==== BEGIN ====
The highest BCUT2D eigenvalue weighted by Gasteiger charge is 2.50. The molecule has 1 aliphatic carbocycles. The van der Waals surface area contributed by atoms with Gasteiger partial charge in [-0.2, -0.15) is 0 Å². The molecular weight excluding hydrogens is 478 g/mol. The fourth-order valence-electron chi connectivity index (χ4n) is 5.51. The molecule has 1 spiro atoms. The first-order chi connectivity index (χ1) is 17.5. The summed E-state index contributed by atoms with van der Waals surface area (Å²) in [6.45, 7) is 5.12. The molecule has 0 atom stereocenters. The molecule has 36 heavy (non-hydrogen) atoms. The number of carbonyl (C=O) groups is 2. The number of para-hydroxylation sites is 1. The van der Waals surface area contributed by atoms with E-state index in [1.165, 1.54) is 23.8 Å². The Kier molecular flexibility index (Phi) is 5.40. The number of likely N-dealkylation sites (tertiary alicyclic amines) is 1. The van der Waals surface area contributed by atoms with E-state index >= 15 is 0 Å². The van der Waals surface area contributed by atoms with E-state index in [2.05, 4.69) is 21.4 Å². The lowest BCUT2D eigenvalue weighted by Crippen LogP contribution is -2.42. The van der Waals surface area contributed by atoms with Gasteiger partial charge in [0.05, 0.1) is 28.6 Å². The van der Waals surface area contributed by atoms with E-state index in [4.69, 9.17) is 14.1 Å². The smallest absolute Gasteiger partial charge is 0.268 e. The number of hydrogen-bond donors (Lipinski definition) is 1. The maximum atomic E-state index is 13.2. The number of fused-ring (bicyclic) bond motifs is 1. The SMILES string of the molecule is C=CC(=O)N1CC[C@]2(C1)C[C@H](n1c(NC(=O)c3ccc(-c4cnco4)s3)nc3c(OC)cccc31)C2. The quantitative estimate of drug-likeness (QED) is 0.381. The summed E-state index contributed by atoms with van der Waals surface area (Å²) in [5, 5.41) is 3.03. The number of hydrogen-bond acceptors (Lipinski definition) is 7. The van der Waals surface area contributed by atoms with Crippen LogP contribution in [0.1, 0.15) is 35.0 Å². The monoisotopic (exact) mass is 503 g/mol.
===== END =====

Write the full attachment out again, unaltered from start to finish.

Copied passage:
The highest BCUT2D eigenvalue weighted by Gasteiger charge is 2.50. The molecule has 1 aliphatic carbocycles. The van der Waals surface area contributed by atoms with Gasteiger partial charge in [-0.2, -0.15) is 0 Å². The molecular weight excluding hydrogens is 478 g/mol. The fourth-order valence-electron chi connectivity index (χ4n) is 5.51. The molecule has 1 spiro atoms. The first-order chi connectivity index (χ1) is 17.5. The summed E-state index contributed by atoms with van der Waals surface area (Å²) in [6.45, 7) is 5.12. The molecule has 0 atom stereocenters. The molecule has 36 heavy (non-hydrogen) atoms. The number of carbonyl (C=O) groups is 2. The number of para-hydroxylation sites is 1. The van der Waals surface area contributed by atoms with E-state index in [1.165, 1.54) is 23.8 Å². The Kier molecular flexibility index (Phi) is 5.40. The number of likely N-dealkylation sites (tertiary alicyclic amines) is 1. The van der Waals surface area contributed by atoms with E-state index >= 15 is 0 Å². The van der Waals surface area contributed by atoms with E-state index in [2.05, 4.69) is 21.4 Å². The lowest BCUT2D eigenvalue weighted by Crippen LogP contribution is -2.42. The van der Waals surface area contributed by atoms with Gasteiger partial charge in [0.05, 0.1) is 28.6 Å². The van der Waals surface area contributed by atoms with E-state index in [4.69, 9.17) is 14.1 Å². The smallest absolute Gasteiger partial charge is 0.268 e. The number of hydrogen-bond donors (Lipinski definition) is 1. The maximum atomic E-state index is 13.2. The number of fused-ring (bicyclic) bond motifs is 1. The SMILES string of the molecule is C=CC(=O)N1CC[C@]2(C1)C[C@H](n1c(NC(=O)c3ccc(-c4cnco4)s3)nc3c(OC)cccc31)C2. The quantitative estimate of drug-likeness (QED) is 0.381. The summed E-state index contributed by atoms with van der Waals surface area (Å²) in [5, 5.41) is 3.03. The number of hydrogen-bond acceptors (Lipinski definition) is 7. The van der Waals surface area contributed by atoms with Crippen LogP contribution in [0.1, 0.15) is 35.0 Å². The monoisotopic (exact) mass is 503 g/mol.